Diversity and relatedness of common carpetgrass germplasm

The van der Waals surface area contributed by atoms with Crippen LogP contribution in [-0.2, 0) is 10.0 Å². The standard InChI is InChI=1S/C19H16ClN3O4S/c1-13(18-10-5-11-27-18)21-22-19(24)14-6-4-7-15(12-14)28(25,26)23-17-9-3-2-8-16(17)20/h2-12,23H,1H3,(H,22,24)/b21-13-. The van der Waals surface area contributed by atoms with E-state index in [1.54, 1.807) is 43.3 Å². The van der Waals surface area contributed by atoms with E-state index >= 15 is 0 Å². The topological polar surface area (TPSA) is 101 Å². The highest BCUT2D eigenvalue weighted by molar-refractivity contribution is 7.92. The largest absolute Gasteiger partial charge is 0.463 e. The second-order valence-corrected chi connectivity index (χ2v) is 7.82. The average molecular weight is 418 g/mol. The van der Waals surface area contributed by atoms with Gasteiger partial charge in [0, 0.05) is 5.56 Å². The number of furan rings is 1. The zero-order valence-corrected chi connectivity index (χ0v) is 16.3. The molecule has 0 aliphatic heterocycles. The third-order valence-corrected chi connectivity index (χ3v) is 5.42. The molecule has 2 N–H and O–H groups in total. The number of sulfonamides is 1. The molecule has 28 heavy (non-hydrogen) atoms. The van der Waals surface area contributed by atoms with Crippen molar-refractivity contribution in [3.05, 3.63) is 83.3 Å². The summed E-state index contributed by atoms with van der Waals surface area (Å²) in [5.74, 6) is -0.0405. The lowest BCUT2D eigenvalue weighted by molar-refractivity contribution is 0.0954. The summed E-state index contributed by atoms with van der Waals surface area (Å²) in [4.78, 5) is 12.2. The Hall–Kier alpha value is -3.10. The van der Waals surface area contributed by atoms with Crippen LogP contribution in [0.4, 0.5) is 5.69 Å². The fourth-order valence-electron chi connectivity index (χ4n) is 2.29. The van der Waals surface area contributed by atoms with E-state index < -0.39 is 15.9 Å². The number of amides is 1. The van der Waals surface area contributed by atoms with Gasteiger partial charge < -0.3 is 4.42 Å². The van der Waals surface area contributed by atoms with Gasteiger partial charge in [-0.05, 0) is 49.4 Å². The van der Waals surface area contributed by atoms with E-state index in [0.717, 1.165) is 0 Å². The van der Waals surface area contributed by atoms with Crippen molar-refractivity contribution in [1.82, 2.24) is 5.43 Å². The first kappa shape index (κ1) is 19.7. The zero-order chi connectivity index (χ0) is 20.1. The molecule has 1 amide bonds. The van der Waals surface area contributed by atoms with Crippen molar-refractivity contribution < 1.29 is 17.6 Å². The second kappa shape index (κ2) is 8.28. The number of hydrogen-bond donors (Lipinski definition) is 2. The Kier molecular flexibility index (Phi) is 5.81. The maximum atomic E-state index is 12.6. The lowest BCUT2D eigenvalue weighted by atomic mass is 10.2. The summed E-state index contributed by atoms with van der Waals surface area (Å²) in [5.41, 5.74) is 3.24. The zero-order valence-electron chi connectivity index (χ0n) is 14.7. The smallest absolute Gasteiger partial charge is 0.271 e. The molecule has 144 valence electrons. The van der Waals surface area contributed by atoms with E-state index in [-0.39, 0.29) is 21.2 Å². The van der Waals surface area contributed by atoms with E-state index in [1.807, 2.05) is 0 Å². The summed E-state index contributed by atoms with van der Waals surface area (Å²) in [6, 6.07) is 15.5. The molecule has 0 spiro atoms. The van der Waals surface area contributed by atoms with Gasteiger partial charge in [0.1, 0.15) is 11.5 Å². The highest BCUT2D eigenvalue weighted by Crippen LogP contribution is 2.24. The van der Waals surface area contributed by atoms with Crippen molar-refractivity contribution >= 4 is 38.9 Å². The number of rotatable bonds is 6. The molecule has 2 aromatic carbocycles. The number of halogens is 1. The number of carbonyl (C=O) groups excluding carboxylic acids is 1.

Common carpetgrass (Axonopus fissifolius Raddi) is a stoloniferous, sod-forming species used sparingly as a turfgrass. No information is available regarding the relationships between germplasm accessions of this species. Accordingly, the initial objective of this study was to evaluate the relatedness of common carpetgrass germplasm for morphological and turfgrass performance traits. This was accomplished using principal component and cluster analysis. Resulting principal components were separated into related traits that influenced plant architecture, aesthetic appeal, and inflorescence characteristics. The secondary objective was to identify if collection location impacted genotype performance. This was completed by arranging genotypes into groups on the basis of their geographic origin within the collection area and subsequently analyzing the groups to determine if collection location impacted growth and performance. Differences were found for winter color, establishment, and seedhead density between the SE group and other groups (SW, NE, and NW) which were not different from each other. Groups refer to regions; specifically, SE represents south of 31° N latitude and east of 86° W longitude, SW represents south of 31° N latitude and west of 86° W longitude, NE represents north of 31° N latitude and east of 86° W longitude, and NW represents north of 31° N latitude and west of 86° W longitude.